Vic prison population more than doubles

·2-min read

Victoria's prison population has swelled to more than double in recent years, as inmates spend more time behind bars for serious offences, according to the state's Sentencing Advisory Council.

An analysis of trends over the past 20 years shows offenders are spending more time in prison than they were two decades ago, with murder sentences jumping up five years between 2002 and 2020 to an average sentence of 24.5 years.

People found guilty of incest are being put behind bars for an average of nearly 10 years, compared with six years in 2003, according to a Sentencing Advisory Council report.

The shift towards inmates spending more time behind bars goes some way to explaining the surge in Victoria's prison population, council chair Emeritus Professor Arie Freiberg said.

"This is almost certainly because courts are responding to a raft of legislative reforms as well as changing community attitudes," he said.

But the bolstered population is largely down to changes in Victoria's bail and parole laws, Prof Freiberg said.

The state's courts are also more likely to send offenders to jail for serious offences in 2022 than they were 20 years ago.

For instance, the imprisonment rate for cultivating a commercial quantity of narcotic plants has risen from 67 per cent in 2003, to almost 100 per cent over the past five years.

"The increase in Victoria's prison population is in no small part because more people are being held on remand and because more people are receiving short prison sentences," the sentencing council's report said.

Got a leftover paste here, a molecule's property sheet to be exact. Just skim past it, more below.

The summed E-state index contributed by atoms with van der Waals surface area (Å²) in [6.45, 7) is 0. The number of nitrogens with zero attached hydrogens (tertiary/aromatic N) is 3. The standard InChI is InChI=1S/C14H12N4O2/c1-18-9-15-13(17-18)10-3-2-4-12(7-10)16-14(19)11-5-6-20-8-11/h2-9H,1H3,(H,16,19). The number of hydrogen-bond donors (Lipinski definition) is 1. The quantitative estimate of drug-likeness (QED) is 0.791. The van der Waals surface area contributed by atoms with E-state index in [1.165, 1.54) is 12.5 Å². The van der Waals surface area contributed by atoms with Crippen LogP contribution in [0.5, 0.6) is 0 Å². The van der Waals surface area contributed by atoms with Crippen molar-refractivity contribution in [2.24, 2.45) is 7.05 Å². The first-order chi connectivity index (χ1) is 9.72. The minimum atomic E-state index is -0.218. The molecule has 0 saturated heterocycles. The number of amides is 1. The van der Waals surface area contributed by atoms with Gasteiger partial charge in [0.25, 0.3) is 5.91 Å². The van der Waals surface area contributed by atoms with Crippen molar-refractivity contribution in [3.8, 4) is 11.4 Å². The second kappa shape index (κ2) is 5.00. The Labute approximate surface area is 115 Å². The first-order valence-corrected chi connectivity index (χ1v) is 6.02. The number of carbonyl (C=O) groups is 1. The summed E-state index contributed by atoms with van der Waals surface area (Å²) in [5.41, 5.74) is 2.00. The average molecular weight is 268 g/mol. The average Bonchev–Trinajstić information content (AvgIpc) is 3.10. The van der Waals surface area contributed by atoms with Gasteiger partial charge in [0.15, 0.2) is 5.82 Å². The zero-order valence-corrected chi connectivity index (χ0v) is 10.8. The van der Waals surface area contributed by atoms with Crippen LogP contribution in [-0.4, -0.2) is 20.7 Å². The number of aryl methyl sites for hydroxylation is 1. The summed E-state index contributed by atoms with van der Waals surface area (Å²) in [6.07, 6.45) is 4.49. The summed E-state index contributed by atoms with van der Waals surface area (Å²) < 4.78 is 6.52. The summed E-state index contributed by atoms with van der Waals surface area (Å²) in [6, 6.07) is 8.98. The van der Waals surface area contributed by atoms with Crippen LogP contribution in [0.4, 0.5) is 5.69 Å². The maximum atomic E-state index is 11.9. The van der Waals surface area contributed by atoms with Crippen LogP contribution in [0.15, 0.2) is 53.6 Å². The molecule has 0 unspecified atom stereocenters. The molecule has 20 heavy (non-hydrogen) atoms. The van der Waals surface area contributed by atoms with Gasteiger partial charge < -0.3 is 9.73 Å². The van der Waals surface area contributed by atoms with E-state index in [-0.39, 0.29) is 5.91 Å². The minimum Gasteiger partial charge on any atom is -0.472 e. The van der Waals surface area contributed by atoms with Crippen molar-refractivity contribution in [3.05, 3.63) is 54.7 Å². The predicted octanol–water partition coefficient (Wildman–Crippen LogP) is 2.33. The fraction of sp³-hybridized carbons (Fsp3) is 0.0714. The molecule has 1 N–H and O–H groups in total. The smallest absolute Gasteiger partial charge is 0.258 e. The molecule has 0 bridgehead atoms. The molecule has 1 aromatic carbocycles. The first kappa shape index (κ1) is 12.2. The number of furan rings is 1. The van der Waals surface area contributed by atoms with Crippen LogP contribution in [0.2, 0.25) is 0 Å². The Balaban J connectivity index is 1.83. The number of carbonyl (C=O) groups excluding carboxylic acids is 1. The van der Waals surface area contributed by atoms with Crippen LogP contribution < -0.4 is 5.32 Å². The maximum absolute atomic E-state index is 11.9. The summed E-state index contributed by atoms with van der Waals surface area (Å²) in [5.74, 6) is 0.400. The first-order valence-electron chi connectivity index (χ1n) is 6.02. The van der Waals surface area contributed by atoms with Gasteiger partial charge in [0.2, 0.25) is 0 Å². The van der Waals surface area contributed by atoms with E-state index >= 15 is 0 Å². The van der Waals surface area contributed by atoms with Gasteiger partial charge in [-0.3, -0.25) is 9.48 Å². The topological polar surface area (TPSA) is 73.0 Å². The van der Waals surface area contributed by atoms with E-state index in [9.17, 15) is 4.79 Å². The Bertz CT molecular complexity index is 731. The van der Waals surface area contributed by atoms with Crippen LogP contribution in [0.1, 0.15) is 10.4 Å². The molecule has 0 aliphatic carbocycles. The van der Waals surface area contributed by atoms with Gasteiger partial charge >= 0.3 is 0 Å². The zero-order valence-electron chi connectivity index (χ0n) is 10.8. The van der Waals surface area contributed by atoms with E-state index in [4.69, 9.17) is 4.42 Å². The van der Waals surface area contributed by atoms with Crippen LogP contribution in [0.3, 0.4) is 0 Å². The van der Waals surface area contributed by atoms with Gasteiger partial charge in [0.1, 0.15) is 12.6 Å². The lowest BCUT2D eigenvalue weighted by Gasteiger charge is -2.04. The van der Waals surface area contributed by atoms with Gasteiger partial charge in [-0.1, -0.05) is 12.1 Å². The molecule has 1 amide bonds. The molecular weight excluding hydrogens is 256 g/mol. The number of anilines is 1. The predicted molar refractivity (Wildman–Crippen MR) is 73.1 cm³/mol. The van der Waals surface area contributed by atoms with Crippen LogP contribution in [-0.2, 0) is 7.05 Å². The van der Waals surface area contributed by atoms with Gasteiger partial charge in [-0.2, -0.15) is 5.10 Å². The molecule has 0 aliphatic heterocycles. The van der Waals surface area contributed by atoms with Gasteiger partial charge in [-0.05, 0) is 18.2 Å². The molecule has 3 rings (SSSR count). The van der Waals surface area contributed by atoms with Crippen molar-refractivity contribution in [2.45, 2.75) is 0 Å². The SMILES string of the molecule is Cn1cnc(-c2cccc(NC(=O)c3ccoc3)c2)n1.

However, the number of people being sentenced for serious offences in Victoria has declined overall, with serious injury offences dropping from 170 to fewer than 50.

In 2000, 67 in every 100,000 Victorians were in prison. By 2019, that had increased to 123 in every 100,000.

The state government has a strong focus on tackling the root causes of offending through early intervention, a spokesman said.

"We're delivering a correctional system that keeps Victorians safe, and helps prisoners break the cycle of reoffending and gets their lives back on track," the spokesman said.

"Rehabilitation and reintegration programs play a vital role in helping to break the cycle of re-offending. That's why we have delivered support programs across the correctional system in partnership with community and external organisations."

Victoria has the second-lowest imprisonment rate of all Australian jurisdictions, and the lowest proportion of Aboriginal prisoners in custody of any jurisdiction, according to a Productivity Commission report.

The Victorian budget for 2022 to 2023 allocates more than $76 million in funding towards programs that address reasons why people commit crimes.

The budget also includes funding for expanding after-hours assessment, bail and Children's Court services.

The rate of former prisoners returning to jail in Victoria under sentencing within two years has been lower than the national rate for five consecutive years.